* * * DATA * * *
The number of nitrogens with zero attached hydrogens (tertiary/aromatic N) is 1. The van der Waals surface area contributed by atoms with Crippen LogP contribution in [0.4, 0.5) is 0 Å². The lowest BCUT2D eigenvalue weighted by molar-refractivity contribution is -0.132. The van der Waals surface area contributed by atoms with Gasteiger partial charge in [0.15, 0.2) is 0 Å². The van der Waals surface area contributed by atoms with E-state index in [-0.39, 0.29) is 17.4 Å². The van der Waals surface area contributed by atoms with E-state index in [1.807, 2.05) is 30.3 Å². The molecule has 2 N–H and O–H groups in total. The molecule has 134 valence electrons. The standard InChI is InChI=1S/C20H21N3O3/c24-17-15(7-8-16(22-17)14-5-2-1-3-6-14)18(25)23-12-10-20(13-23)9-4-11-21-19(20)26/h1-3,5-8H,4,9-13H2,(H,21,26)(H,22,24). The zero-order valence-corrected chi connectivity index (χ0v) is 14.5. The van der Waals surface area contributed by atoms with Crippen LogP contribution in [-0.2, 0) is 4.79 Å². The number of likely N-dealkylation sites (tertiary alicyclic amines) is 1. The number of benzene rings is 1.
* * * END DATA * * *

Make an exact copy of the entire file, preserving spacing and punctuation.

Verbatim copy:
The number of nitrogens with zero attached hydrogens (tertiary/aromatic N) is 1. The van der Waals surface area contributed by atoms with Crippen LogP contribution in [0.4, 0.5) is 0 Å². The lowest BCUT2D eigenvalue weighted by molar-refractivity contribution is -0.132. The van der Waals surface area contributed by atoms with Gasteiger partial charge in [0.15, 0.2) is 0 Å². The van der Waals surface area contributed by atoms with E-state index in [-0.39, 0.29) is 17.4 Å². The van der Waals surface area contributed by atoms with E-state index in [1.807, 2.05) is 30.3 Å². The molecule has 2 N–H and O–H groups in total. The molecule has 134 valence electrons. The standard InChI is InChI=1S/C20H21N3O3/c24-17-15(7-8-16(22-17)14-5-2-1-3-6-14)18(25)23-12-10-20(13-23)9-4-11-21-19(20)26/h1-3,5-8H,4,9-13H2,(H,21,26)(H,22,24). The zero-order valence-corrected chi connectivity index (χ0v) is 14.5. The van der Waals surface area contributed by atoms with Crippen LogP contribution in [-0.2, 0) is 4.79 Å². The number of likely N-dealkylation sites (tertiary alicyclic amines) is 1. The number of benzene rings is 1.